A tidbit stolen from josh blog: Pat Metheny rips Kenny G. Read the whole article, it’s… fascinating. For those of you too impatient for that, I chose two excerpts. The first paragraph is candy for Kenny-haters, and the second is, well… read on (it refers to Kenny G’s dubbing himself into a Louis Armstrong piece). Please note that Metheny refers to his viewpoint in the first paragraph as “benign”. Ouch.
kenny g is not a musician i really had much of an opinion about at all until recently. there was not much about the way he played that interested me one way or the other either live or on records. i first heard him a number of years ago playing as a sideman with jeff lorber when they opened a concert for my band. my impression was that he was someone who had spent a fair amount of time listening to the more pop oriented sax players of that time, like grover washington or david sanborn, but was not really an advanced player, even in that style. he had major rhythmic problems and his harmonic and melodic vocabulary was extremely limited, mostly to pentatonic based and blues-lick derived patterns, and he basically exhibited only a rudimentary understanding of how to function as a professional soloist in an ensemble - lorber was basically playing him off the bandstand in terms of actual music. but he did show a knack for connecting to the basest impulses of the large crowd by deploying his two or three most effective licks (holding long notes and playing fast runs - never mind that there were lots of harmonic clams in them) at the keys moments to elicit a powerful crowd reaction (over and over again) . the other main thing i noticed was that he also, as he does to this day, play horribly out of tune - consistently sharp.
…when kenny g decided that it was appropriate for him to defile the music of the man who is probably the greatest jazz musician that has ever lived by spewing his lame-ass, jive, pseudo bluesy, out-of-tune, noodling, wimped out, fucked up playing all over one of the great louis’s tracks (even one of his lesser ones), he did something that i would not have imagined possible. he, in one move, through his unbelievably pretentious and calloused musical decision to embark on this most cynical of musical paths, shit all over the graves of all the musicians past and present who have risked their lives by going out there on the road for years and years developing their own music inspired by the standards of grace that louis armstrong brought to every single note he played over an amazing lifetime as a musician. by disrespecting louis, his legacy and by default, everyone who has ever tried to do something positive with improvised music and what it can be, kenny g has created a new low point in modern culture - something that we all should be totally embarrassed about - and afraid of. we ignore this, “let it slide”, at our own peril.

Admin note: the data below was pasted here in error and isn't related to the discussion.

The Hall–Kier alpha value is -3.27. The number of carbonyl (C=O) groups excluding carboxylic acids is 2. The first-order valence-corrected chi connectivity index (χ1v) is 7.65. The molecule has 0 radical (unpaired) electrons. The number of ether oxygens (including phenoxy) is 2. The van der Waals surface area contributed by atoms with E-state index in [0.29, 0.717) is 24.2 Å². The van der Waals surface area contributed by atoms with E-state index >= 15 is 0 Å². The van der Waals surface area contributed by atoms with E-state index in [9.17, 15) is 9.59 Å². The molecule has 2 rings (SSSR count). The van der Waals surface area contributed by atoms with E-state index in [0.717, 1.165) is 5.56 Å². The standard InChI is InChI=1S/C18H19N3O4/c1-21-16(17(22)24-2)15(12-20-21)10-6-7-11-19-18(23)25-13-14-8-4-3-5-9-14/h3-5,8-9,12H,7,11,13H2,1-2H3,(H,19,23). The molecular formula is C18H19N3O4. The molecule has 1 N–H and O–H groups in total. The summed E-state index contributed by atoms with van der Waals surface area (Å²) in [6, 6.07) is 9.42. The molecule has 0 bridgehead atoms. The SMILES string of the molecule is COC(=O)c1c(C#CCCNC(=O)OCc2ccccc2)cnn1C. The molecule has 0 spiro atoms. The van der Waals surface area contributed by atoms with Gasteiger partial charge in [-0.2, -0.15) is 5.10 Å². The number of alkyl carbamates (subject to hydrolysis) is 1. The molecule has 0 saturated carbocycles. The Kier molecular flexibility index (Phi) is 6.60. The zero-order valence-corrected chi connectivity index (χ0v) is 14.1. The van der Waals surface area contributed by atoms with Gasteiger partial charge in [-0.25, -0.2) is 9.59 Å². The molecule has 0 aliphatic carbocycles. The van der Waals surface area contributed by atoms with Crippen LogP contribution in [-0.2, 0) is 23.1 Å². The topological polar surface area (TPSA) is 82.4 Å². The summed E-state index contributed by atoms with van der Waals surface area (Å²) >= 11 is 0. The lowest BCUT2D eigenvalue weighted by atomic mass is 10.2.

There are many albums I own that I haven’t reviewed. In many cases I just haven’t gotten around to it. But in some cases I just don’t feel comfortable reviewing them because I don’t feel I have a good handle on them (a la Bob’s feelings about In Praise of Learning). I always feel like, if I don’t like a particular album, it just means I’m missing something, so I refrain from reviewing it. It seems like a cop-out to say “this album hasn’t made an impression on me” and judge it based on that kind of non-opinion. But, when an album doesn’t make an impression on me after repeated listenings, I have less incentive to go back and keep trying, so nothing gets done. Isildurs Bane albums (particularly MIND Volume 1), Cast albums (though I did write a sort-of cop-out review of Beyond Reality), and most neo albums have this effect on me.
On the other hand, there are those albums that I shelve for a while after numerous futile listens, then come back to and think, “A ha!” A few King Crimson albums are like this. Same with Henry Cow, Miles Davis, Banco, Deus ex Machina… you get the idea.